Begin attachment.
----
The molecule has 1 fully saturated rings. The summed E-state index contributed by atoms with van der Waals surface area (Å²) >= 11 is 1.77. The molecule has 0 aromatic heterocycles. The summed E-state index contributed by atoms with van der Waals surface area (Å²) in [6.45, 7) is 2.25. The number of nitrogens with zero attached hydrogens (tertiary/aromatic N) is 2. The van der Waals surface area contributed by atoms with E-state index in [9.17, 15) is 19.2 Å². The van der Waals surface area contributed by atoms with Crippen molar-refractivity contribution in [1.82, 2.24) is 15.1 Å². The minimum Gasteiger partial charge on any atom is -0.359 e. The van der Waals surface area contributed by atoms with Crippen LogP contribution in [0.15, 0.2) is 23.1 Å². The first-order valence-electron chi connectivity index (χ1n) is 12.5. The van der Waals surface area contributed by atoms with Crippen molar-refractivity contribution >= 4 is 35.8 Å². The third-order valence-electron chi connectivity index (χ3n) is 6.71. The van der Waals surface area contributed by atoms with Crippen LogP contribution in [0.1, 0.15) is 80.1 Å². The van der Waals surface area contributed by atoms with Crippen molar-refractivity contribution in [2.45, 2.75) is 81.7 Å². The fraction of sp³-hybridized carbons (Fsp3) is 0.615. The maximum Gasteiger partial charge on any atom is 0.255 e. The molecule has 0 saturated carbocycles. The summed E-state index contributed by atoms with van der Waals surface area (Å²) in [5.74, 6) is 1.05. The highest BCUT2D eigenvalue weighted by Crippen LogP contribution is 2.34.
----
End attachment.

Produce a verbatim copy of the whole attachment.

The molecule has 1 fully saturated rings. The summed E-state index contributed by atoms with van der Waals surface area (Å²) >= 11 is 1.77. The molecule has 0 aromatic heterocycles. The summed E-state index contributed by atoms with van der Waals surface area (Å²) in [6.45, 7) is 2.25. The number of nitrogens with zero attached hydrogens (tertiary/aromatic N) is 2. The van der Waals surface area contributed by atoms with E-state index in [9.17, 15) is 19.2 Å². The van der Waals surface area contributed by atoms with Crippen molar-refractivity contribution in [1.82, 2.24) is 15.1 Å². The minimum Gasteiger partial charge on any atom is -0.359 e. The van der Waals surface area contributed by atoms with Crippen LogP contribution in [0.15, 0.2) is 23.1 Å². The first-order valence-electron chi connectivity index (χ1n) is 12.5. The van der Waals surface area contributed by atoms with Crippen molar-refractivity contribution >= 4 is 35.8 Å². The third-order valence-electron chi connectivity index (χ3n) is 6.71. The van der Waals surface area contributed by atoms with Crippen LogP contribution in [0.1, 0.15) is 80.1 Å². The van der Waals surface area contributed by atoms with Crippen molar-refractivity contribution in [2.45, 2.75) is 81.7 Å². The fraction of sp³-hybridized carbons (Fsp3) is 0.615. The maximum Gasteiger partial charge on any atom is 0.255 e. The molecule has 0 saturated carbocycles. The summed E-state index contributed by atoms with van der Waals surface area (Å²) in [5.74, 6) is 1.05. The highest BCUT2D eigenvalue weighted by Crippen LogP contribution is 2.34.